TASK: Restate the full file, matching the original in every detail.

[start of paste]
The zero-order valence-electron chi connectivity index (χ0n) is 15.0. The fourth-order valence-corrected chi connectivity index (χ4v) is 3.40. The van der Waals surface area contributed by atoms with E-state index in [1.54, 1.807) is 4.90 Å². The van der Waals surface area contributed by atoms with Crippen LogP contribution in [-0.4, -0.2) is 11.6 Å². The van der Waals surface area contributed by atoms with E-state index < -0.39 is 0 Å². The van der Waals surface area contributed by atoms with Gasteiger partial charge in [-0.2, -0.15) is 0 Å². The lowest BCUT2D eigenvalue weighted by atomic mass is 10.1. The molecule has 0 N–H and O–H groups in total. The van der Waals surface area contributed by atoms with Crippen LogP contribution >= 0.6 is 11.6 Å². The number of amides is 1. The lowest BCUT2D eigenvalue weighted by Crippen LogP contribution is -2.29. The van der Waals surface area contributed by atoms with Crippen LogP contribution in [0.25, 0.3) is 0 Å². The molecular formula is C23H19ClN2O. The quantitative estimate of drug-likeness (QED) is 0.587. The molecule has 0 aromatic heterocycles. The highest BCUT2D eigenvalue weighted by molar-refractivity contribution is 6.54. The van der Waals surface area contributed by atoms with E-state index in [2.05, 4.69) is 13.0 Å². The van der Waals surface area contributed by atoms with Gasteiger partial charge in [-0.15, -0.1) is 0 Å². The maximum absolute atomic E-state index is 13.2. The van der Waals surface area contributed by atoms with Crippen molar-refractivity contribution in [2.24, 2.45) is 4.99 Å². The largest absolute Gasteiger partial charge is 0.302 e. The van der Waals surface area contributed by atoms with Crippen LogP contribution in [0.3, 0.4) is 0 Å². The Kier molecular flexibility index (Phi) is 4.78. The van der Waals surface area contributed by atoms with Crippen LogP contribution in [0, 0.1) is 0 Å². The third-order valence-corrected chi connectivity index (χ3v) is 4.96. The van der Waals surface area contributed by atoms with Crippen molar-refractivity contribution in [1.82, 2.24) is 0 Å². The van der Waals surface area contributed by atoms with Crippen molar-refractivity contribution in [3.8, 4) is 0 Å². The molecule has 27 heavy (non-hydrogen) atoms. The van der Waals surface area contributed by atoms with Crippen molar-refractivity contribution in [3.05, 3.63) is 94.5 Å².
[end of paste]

The zero-order valence-electron chi connectivity index (χ0n) is 15.0. The fourth-order valence-corrected chi connectivity index (χ4v) is 3.40. The van der Waals surface area contributed by atoms with E-state index in [1.54, 1.807) is 4.90 Å². The van der Waals surface area contributed by atoms with Crippen LogP contribution in [-0.4, -0.2) is 11.6 Å². The van der Waals surface area contributed by atoms with E-state index < -0.39 is 0 Å². The van der Waals surface area contributed by atoms with Gasteiger partial charge in [-0.2, -0.15) is 0 Å². The lowest BCUT2D eigenvalue weighted by atomic mass is 10.1. The molecule has 0 N–H and O–H groups in total. The van der Waals surface area contributed by atoms with Crippen LogP contribution >= 0.6 is 11.6 Å². The number of amides is 1. The lowest BCUT2D eigenvalue weighted by Crippen LogP contribution is -2.29. The van der Waals surface area contributed by atoms with Crippen LogP contribution in [0.25, 0.3) is 0 Å². The molecular formula is C23H19ClN2O. The quantitative estimate of drug-likeness (QED) is 0.587. The molecule has 0 aromatic heterocycles. The highest BCUT2D eigenvalue weighted by molar-refractivity contribution is 6.54. The van der Waals surface area contributed by atoms with E-state index in [2.05, 4.69) is 13.0 Å². The van der Waals surface area contributed by atoms with Gasteiger partial charge in [-0.15, -0.1) is 0 Å². The maximum absolute atomic E-state index is 13.2. The van der Waals surface area contributed by atoms with Crippen molar-refractivity contribution in [2.24, 2.45) is 4.99 Å². The largest absolute Gasteiger partial charge is 0.302 e. The van der Waals surface area contributed by atoms with Crippen LogP contribution in [0.3, 0.4) is 0 Å². The Kier molecular flexibility index (Phi) is 4.78. The van der Waals surface area contributed by atoms with Crippen LogP contribution in [0, 0.1) is 0 Å². The third-order valence-corrected chi connectivity index (χ3v) is 4.96. The van der Waals surface area contributed by atoms with Crippen molar-refractivity contribution in [1.82, 2.24) is 0 Å². The van der Waals surface area contributed by atoms with Crippen molar-refractivity contribution in [3.8, 4) is 0 Å². The molecule has 27 heavy (non-hydrogen) atoms. The van der Waals surface area contributed by atoms with Crippen molar-refractivity contribution in [3.05, 3.63) is 94.5 Å².